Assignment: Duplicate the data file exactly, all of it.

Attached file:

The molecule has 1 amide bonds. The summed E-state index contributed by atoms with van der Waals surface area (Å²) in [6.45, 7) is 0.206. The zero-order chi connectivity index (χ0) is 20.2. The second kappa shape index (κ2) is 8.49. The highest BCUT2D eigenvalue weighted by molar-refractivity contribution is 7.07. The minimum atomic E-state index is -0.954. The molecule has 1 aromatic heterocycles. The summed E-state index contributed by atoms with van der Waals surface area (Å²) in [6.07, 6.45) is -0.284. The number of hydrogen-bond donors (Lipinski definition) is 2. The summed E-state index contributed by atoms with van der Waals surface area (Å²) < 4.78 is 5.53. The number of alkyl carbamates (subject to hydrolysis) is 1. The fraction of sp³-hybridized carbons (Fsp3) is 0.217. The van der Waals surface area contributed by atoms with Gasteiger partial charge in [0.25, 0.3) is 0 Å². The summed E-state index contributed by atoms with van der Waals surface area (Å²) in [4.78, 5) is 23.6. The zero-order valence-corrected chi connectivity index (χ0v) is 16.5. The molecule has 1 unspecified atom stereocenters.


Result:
The molecule has 1 amide bonds. The summed E-state index contributed by atoms with van der Waals surface area (Å²) in [6.45, 7) is 0.206. The zero-order chi connectivity index (χ0) is 20.2. The second kappa shape index (κ2) is 8.49. The highest BCUT2D eigenvalue weighted by molar-refractivity contribution is 7.07. The minimum atomic E-state index is -0.954. The molecule has 1 aromatic heterocycles. The summed E-state index contributed by atoms with van der Waals surface area (Å²) in [6.07, 6.45) is -0.284. The number of hydrogen-bond donors (Lipinski definition) is 2. The summed E-state index contributed by atoms with van der Waals surface area (Å²) < 4.78 is 5.53. The number of alkyl carbamates (subject to hydrolysis) is 1. The fraction of sp³-hybridized carbons (Fsp3) is 0.217. The van der Waals surface area contributed by atoms with Gasteiger partial charge in [0.25, 0.3) is 0 Å². The summed E-state index contributed by atoms with van der Waals surface area (Å²) in [4.78, 5) is 23.6. The zero-order valence-corrected chi connectivity index (χ0v) is 16.5. The molecule has 1 unspecified atom stereocenters.